Kimberlé Crenshaw, lawyer and civil rights activist
The Origins of Intersectionality
What is “intersectionality?” You may have heard the term derided as a buzzword or seen the phrases “intersectional approach” or “becoming more intersectional” floating around. “Intersectionality” is far more than a buzzword or ordinary phrase, however. Intersectionality is a ground-breaking concept in understanding the way identity informs our experiences, which is important to the practice of being anti-racist.
“Intersectionality” was coined in 1989 by Kimberlé Crenshaw, a civil rights activist and legal scholar. Crenshaw saw in her legal work and in her experiences as a Black woman that attempts to address sexism and attempts to address racism were failing to adequately describe the experiences of Black women and other women of color. In a 1991 journal article titled “Mapping the Margins: Intersectionality, Identity Politics, and Violence Against Women of Color,” Crenshaw explains that, “The narratives of gender are based on the experiences of white, middle-class women and the narratives of race are based on the experiences of Black men” (p. 1299).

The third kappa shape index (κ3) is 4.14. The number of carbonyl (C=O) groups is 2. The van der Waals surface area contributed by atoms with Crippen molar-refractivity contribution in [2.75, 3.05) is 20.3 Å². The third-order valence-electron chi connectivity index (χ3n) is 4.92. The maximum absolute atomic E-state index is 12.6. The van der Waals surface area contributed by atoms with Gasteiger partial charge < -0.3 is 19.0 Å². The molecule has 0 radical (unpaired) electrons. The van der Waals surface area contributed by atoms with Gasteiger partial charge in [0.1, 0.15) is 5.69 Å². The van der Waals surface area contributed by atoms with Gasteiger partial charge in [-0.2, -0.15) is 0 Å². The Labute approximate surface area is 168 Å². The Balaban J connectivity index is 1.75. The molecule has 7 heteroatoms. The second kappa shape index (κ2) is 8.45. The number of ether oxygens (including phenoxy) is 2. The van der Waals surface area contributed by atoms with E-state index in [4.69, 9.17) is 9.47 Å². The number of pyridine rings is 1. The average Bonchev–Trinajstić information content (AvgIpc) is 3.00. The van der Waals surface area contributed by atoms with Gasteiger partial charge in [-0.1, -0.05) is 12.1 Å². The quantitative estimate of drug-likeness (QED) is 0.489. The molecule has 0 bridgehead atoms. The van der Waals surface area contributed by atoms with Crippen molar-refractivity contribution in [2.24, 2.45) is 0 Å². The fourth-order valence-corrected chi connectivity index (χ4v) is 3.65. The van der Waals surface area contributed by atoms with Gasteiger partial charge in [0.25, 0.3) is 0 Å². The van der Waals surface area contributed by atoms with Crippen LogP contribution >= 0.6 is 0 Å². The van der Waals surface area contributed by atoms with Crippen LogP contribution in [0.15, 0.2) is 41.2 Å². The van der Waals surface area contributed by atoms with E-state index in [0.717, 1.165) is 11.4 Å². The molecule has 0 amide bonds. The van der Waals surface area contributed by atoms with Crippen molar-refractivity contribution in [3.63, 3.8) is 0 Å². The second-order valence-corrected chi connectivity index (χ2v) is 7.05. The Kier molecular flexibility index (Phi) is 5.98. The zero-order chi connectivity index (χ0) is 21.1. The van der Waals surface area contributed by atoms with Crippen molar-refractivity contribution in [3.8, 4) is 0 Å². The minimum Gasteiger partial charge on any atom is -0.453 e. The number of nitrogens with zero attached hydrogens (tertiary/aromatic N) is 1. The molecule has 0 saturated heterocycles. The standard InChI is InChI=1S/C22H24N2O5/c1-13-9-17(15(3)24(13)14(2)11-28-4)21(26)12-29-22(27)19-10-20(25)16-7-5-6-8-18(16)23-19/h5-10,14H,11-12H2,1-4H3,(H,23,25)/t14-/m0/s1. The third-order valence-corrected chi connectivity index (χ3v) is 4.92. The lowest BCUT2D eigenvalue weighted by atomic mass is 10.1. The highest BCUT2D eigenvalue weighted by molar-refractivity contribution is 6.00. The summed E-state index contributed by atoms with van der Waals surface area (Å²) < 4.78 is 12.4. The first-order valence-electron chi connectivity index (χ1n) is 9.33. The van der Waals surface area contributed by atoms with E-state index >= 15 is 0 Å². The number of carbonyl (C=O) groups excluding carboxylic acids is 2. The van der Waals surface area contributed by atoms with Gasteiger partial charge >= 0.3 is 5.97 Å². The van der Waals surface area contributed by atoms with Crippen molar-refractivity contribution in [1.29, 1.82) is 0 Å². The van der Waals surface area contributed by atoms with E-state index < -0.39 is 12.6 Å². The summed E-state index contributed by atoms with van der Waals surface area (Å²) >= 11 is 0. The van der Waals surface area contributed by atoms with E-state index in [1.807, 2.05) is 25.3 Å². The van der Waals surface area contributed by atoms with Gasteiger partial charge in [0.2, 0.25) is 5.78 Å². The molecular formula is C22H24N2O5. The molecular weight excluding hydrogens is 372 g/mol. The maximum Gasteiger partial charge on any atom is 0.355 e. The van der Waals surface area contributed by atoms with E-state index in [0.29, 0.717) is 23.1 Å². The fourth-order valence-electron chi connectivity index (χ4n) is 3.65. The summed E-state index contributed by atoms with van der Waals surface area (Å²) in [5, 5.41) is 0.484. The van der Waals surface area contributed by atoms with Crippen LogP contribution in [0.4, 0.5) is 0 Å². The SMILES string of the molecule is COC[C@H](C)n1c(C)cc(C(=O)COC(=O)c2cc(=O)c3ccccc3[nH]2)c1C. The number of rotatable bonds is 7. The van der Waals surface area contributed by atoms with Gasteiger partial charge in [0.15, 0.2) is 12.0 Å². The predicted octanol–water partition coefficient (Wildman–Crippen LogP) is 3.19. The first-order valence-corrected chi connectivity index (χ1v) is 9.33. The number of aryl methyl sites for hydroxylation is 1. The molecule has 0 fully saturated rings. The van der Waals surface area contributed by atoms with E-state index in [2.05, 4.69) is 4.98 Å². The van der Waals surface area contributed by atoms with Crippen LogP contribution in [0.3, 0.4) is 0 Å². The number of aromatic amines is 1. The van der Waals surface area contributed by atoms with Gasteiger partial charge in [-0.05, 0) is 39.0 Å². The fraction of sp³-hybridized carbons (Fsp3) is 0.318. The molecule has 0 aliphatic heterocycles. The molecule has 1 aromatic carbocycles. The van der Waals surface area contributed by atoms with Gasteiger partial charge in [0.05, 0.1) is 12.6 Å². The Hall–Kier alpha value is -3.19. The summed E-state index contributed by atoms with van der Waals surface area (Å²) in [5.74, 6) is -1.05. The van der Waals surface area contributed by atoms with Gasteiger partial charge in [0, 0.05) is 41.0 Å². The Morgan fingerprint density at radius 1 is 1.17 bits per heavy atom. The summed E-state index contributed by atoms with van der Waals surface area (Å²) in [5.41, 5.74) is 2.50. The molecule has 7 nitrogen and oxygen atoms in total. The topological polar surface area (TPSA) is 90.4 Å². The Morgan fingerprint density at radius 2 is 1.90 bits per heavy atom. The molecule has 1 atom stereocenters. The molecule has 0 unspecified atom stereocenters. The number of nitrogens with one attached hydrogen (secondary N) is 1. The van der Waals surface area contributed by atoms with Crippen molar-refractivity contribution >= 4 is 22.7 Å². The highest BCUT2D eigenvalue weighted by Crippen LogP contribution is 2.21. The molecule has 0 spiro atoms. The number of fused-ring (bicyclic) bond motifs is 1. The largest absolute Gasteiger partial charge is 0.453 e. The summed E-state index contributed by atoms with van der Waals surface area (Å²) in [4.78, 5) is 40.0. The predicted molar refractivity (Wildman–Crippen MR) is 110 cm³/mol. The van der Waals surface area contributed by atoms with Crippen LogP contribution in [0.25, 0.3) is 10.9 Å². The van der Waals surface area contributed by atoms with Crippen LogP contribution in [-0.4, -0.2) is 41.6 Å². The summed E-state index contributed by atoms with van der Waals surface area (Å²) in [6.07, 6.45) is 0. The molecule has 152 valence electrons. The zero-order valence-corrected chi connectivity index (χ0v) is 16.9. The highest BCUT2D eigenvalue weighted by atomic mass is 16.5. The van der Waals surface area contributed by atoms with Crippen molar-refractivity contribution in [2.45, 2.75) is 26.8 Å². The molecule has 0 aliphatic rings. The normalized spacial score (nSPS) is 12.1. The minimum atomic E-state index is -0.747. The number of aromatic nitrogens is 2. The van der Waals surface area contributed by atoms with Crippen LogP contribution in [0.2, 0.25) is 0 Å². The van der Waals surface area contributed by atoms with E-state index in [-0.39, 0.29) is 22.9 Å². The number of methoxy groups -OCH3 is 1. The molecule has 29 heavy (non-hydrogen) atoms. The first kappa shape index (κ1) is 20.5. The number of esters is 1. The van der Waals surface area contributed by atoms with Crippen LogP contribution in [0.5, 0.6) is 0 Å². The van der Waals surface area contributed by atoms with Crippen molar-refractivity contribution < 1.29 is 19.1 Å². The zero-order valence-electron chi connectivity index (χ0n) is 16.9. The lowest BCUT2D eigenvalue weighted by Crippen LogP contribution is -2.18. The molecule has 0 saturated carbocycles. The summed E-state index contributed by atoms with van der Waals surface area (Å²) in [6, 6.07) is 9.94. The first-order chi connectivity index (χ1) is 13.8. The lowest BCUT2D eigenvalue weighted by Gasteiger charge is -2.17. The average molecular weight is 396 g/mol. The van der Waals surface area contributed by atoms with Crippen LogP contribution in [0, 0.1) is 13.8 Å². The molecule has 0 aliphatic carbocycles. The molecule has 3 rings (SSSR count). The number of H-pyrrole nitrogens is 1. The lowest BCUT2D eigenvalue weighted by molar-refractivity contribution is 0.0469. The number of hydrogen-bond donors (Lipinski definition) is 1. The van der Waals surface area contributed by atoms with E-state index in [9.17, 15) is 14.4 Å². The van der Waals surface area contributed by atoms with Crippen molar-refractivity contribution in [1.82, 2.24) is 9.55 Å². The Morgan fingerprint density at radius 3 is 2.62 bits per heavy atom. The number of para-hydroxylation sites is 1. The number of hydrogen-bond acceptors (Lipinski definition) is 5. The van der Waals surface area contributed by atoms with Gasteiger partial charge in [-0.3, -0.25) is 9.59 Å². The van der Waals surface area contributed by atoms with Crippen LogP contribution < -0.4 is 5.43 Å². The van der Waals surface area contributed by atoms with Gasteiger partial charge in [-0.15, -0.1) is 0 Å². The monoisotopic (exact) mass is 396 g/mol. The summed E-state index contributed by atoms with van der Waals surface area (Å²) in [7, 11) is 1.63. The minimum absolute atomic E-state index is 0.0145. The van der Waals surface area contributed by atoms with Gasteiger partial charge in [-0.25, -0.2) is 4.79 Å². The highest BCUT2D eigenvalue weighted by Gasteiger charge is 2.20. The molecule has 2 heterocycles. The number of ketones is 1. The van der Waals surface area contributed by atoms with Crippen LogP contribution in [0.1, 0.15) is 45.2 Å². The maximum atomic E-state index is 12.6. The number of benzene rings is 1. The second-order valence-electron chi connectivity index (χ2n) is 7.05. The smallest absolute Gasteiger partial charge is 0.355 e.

Crenshaw likened the experience of being a Black woman to standing in the center of a busy intersection where discrimination is impacting Black women from multiple avenues. A Black woman is vulnerable to discrimination based on her race and her gender, making her experience different from both Black men and white women.